The pathogenesis of filarial disease is characterized by acute and chronic inflammation. Inflammatory responses are thought to be generated by either the parasite, the immune response, or opportunistic infection. We show that soluble extracts of the human filarial parasite Brugia malayi can induce potent inflammatory responses, including tumor necrosis factor (TNF)-alpha, interleukin (IL)-1beta, and nitric oxide (NO) from macrophages. The active component is heat stable, reacts positively in the Limulus amebocyte lysate assay, and can be inhibited by polymyxin B. TNF-alpha, IL-1beta, and NO responses were not induced in macrophages from lipopolysaccharide (LPS)-nonresponsive C3H/HeJ mice. The production of TNF-alpha after chemotherapy of microfilariae was also only detected in LPS-responsive C3H/HeN mice, suggesting that signaling through the Toll-like receptor 4 (TLR4) is necessary for these responses. We also show that CD14 is required for optimal TNF-alpha responses at low concentrations. Together, these results suggest that extracts of B. malayi contain bacterial LPS. Extracts from the rodent filaria, Acanthocheilonema viteae, which is not infected with the endosymbiotic Wolbachia bacteria found in the majority of filarial parasites, failed to induce any inflammatory responses from macrophages, suggesting that the source of bacterial LPS in extracts of B. malayi is the Wolbachia endosymbiont. Wolbachia extracts derived from a mosquito cell line induced similar LPS-dependent TNF-alpha and NO responses from C3H/HeN macrophages, which were eliminated after tetracycline treatment of the bacteria. Thus, Wolbachia LPS may be one of the major mediators of inflammatory pathogenesis in filarial nematode disease.  (+info)

Offsetting effects of Wolbachia infection and heat shock on sperm production in Drosophila simulans: analyses of fecundity, fertility and accessory gland proteins. (6/559)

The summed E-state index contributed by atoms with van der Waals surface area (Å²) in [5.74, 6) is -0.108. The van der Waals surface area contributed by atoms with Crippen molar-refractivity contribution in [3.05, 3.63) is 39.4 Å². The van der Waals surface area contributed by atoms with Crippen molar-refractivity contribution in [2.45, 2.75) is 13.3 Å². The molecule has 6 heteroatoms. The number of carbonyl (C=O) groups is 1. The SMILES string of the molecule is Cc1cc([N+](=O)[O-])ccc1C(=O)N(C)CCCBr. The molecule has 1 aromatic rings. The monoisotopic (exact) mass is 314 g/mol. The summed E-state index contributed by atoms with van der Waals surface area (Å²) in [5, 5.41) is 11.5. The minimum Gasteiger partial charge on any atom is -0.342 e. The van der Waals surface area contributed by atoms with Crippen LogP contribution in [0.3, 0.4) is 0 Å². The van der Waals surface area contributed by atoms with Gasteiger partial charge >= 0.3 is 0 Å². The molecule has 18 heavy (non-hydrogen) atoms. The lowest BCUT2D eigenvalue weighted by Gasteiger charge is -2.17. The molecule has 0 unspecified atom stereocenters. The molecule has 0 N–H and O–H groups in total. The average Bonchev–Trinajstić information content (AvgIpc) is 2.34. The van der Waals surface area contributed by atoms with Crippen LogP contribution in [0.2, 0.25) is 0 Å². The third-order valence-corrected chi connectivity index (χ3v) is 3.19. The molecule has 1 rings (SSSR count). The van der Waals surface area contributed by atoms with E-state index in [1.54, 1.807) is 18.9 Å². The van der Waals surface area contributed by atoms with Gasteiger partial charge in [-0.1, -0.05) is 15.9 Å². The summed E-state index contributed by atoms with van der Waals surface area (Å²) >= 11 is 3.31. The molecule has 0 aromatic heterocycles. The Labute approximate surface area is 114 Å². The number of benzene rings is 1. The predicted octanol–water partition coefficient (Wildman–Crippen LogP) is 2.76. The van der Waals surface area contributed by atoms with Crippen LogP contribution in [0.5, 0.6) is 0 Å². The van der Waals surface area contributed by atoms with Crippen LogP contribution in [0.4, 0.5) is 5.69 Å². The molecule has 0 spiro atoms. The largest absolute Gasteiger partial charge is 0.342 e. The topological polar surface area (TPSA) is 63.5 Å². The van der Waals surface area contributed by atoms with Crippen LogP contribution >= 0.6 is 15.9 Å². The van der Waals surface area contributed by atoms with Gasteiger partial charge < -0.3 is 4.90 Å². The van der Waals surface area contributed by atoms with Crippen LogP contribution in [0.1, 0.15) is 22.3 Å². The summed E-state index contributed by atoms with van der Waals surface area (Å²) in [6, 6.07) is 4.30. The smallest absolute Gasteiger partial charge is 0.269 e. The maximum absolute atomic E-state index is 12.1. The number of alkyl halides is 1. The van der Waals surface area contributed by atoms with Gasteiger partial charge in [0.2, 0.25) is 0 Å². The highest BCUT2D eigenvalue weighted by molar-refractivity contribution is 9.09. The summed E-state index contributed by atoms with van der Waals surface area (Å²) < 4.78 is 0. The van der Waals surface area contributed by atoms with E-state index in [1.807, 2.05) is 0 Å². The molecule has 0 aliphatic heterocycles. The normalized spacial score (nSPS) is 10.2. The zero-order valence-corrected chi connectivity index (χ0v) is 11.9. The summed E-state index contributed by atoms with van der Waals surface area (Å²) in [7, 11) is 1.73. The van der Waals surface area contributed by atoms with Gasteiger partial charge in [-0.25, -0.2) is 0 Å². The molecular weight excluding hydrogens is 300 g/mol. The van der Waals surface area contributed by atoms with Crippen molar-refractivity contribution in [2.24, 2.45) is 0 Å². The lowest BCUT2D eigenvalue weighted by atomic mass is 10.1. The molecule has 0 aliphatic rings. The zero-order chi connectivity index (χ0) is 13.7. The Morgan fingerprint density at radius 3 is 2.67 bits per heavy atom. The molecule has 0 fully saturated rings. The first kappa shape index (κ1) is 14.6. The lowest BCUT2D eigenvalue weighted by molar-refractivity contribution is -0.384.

Infection in Drosophila simulans with the endocellular symbiont Wolbachia pipientis results in egg lethality caused by failure to properly initiate diploid development (cytoplasmic incompatibility, CI). The relationship between Wolbachia infection and reproductive factors influencing male fitness has not been well examined. Here we compare infected and uninfected strains of D. simulans for (1) sperm production, (2) male fertility, and (3) the transfer and processing of two accessory gland proteins, Acp26Aa or Acp36De. Infected males produced significantly fewer sperm cysts than uninfected males over the first 10 days of adult life, and infected males, under varied mating conditions, had lower fertility compared to uninfected males. This fertility effect was due to neither differences between infected and uninfected males in the transfer and subsequent processing of accessory gland proteins by females nor to the presence of Wolbachia in mature sperm. We found that heat shock, which is known to decrease CI expression, increases sperm production to a greater extent in infected compared to uninfected males, suggesting a possible link between sperm production and heat shock. Given these results, the roles Wolbachia and heat shock play in mediating male gamete production may be important parameters for understanding the dynamics of infection in natural populations.  (+info)

Targeting of Wolbachia endobacteria in Litomosoides sigmodontis: comparison of tetracyclines with chloramphenicol, macrolides and ciprofloxacin. (7/559)

Endobacteria of the genus Wolbachia in filarial nematodes are related to Rickettsiaceae and can be depleted by tetracycline antibiotics. This depletion blocks female worm development as well as early embryogenesis, in contrast to the currently used microfilaricidal ivermectin which blocks only the last stage of embryogenesis. Since targeting Wolbachia is becoming an area of research for the treatment of human filariases, it was investigated if antibiotics other than tetracyclines are able to deplete Wolbachia from filariae. BALB/c mice infected with the rodent filaria Litomosoides sigmodontis were treated with erythromycin, chloramphenicol or ciprofloxacin. All drugs were well resorbed and resulted in serum levels clearly above breakpoint levels for bacteria susceptible to the respective antibiotic. However, contrary to tetracycline, none of these antibiotics depleted Wolbachia or altered worm development and fertility, as evidenced by immunohistology, immunoelectron microscopy and semiquantitative PCR.  (+info)

Male killing can select for male mate choice: a novel solution to the paradox of the lek. (8/559)